Just a side note: url for UIDocumentInteractionController must be local, file url (not the one used to downlaod pdf to UIWebView). So you need to save downloaded pdf data with pdf extension first (best to your documents directory) and then create url with [NSURL fileURLWithPath:pdfPath]. – Lukasz Jan 23 '15 at 13:53

(Answered again as my previous answer did not include code. Apologies)

For a solution that fixed my issue I found a great example here.

I have cut and pasted it here incase it helps someone. Full credit to absoluteripple.com

Assuming your class is called ViewController, then in the ViewController.h file:        

@interface ViewController : UIViewController 
                UIDocumentInteractionController *docController;

Add the following methods in ViewController.m:         //- set up the UIDocumentInteraction controller and set its delegate to self so we can handle the callback events        

- (UIDocumentInteractionController *) setupControllerWithURL:(NSURL *)fileURL
                                               usingDelegate:(id <UIDocumentInteractionControllerDelegate>)         interactionDelegate {
            UIDocumentInteractionController *interactionController =
            [UIDocumentInteractionController interactionControllerWithURL:fileURL];
            interactionController.delegate = interactionDelegate;
            return interactionController;

               //- the key instance method here is the presentOptionsMenuFromBarBUttonItem         //- it is assumed here that there is a BarButtonItem called _btnActions        


    - (void)showOptionsMenu
                NSURL *fileURL = [NSURL fileURLWithPath:@"THE_FILE_URL_PATH"];
                docController = [self setupControllerWithURL:fileURL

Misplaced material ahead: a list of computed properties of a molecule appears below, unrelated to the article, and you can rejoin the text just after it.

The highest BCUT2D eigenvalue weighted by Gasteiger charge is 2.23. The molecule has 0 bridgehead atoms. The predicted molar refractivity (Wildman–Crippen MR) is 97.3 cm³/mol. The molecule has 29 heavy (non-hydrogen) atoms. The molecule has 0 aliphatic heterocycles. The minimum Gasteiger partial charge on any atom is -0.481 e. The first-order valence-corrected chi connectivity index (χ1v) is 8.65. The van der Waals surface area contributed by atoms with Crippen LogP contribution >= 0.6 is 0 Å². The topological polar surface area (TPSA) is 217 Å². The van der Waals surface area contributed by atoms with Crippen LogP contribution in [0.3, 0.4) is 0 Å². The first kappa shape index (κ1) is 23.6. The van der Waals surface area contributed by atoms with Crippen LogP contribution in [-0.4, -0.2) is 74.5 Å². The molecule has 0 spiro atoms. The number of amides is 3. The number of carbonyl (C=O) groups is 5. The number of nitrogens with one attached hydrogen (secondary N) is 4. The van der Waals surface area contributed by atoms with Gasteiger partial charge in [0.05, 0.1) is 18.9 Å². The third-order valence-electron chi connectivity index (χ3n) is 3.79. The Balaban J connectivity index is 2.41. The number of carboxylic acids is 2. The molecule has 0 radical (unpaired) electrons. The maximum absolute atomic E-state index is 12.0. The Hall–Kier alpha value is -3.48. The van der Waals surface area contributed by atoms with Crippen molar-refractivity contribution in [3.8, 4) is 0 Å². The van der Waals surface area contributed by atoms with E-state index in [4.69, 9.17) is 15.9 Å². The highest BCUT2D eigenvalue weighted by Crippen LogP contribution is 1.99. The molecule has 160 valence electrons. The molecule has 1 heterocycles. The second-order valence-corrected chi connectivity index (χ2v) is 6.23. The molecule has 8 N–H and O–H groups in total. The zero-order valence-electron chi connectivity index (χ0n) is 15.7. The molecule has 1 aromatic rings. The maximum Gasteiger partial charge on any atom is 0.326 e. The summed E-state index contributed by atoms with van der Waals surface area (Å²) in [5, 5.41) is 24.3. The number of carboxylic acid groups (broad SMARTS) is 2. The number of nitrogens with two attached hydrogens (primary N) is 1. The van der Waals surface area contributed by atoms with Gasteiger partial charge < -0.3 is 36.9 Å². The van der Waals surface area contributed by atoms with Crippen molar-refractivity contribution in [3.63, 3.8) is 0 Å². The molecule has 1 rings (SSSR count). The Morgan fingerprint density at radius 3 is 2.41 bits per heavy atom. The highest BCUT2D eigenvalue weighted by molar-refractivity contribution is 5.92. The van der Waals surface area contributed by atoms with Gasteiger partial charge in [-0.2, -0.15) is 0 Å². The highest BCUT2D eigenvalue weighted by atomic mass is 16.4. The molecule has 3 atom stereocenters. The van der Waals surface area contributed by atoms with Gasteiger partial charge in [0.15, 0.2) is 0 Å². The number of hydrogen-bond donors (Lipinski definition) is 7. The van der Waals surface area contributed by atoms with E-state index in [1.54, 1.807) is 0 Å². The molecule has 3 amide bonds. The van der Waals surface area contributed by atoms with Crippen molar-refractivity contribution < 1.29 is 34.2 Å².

bool didShow = [docController presentOptionsMenuFromBarButtonItem:_btnActions
                if (!didShow) {
                        UIAlertView *alert = [[UIAlertView alloc] initWithTitle:@""
                                                            message:@"Sorry. The appropriate apps are not found on this device." 
                                                  otherButtonTitles: nil];
                        [alert show];
  1. Add a method to invoke the above when you want to show the apps that you could send the file to In this example, a UIBarButton is wired up to the following IBActions:    
    - (IBAction)ActionButtonClicked:(id)sender {
            [self showOptionsMenu];}

That is it. When the button is clicked an action sheet will appear (all powered by the Apple's UIDocumentInteractionController class) that shows the apps (if any) that you could send the file to.

You can optionally implement the following delegate methods:

- (void)documentInteractionController:(UIDocumentInteractionController *)controller willBeginSendingToApplication:(NSString *)application

- (void)documentInteractionController:(UIDocumentInteractionController *)controller didEndSendingToApplication:(NSString *)application

- (void)documentInteractionControllerDidDismissOpenInMenu:(UIDocumentInteractionController *)controller